8:45 PM: As the untelevised stuff goes on, I take a stroll around the newly renovated Garden with Ray Alcorta, who works in the fight game and helps out Margarito's team. I have to say, the facelift given to “The World's Most Famous Arena” around the concourse is impressive. It looks like a new building and you can see new eateries that will open up later this month as well as other spruced-up amenities. This renovation is actually a three-tier process and so far, I like what I see. Based on the success of this event (where every ticket was sold), I hope that there are many more boxing cards here in the future. For decades, MSG and boxing were synonymous. There is a famous story of the Pope being told about MSG and him shaking his head in kind and saying, “Boxing.”
By this time, a large percentage of folks are in their seats, ready to watch the pay-per-view portion of the show. It’s very much unlike a casino venue, where most of the spectators don't show up till about 15 minutes before the main event.
9:15 PM: The bout between Mike Jones and Sebastian Lujan is underway. The winner faces Randall Bailey for the vacant IBF belt in 2012. A few minutes later, a chorus of boos come raining down as Margarito is shown arriving at the arena. Yeah, this is definitely a road game for him. Less than ten minutes later, Cotto is shown going to his dressing quarters. Now, I never knew this before but these are not live shots as I saw this taking place much earlier while taking a run to the restroom.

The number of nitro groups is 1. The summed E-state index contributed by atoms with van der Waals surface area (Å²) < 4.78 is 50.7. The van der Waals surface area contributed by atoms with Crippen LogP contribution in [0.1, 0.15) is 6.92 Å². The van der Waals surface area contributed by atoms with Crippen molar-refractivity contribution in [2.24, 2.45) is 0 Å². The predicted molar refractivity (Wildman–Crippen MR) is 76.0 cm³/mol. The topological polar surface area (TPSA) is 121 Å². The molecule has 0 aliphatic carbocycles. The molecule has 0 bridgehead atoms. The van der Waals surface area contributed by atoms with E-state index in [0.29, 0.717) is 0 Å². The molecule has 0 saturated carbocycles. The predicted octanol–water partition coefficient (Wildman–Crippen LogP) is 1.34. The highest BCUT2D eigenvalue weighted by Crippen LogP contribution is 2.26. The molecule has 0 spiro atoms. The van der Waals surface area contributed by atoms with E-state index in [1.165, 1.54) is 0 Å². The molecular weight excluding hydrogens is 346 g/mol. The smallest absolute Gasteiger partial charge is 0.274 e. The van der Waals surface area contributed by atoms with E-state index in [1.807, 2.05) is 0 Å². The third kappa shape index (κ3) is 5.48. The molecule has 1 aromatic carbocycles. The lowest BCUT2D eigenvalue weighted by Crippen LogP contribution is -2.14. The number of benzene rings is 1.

9:39 PM: On my Twitter timeline, I see that Naazim Richardson was brought in by Cotto to check the Margarito’s hand wraps, in what is another head game played in a promotion full of them. I find this pretty funny. I can't lie; I like this stuff as a writer. But honestly, Richardson makes himself look like a bit of a clown for even participating in all this. Seriously, could you imagine Eddie Futch doing something of this ilk? It's bad enough Richardson's never developed his own fighter and uses pool noodles while working with boxers but to be used as a prop by another boxer isn't a good look.
9:54 PM: Jones wins an easy 12-round decision against Lujan but honestly, he fails to impress. He seems to have all the tools but something is missing there. Soon, I hit the restroom again and referee Steve Smoger is hitting the pisser. I say hello to him and he asks me, “You getting used to this East Coast time?” I respond that it's easy to do so when you don't have to wake up early (which I really haven't all week here). Soon, the rematch between Delvin Rodriguez and Pawel Wolak is set to begin.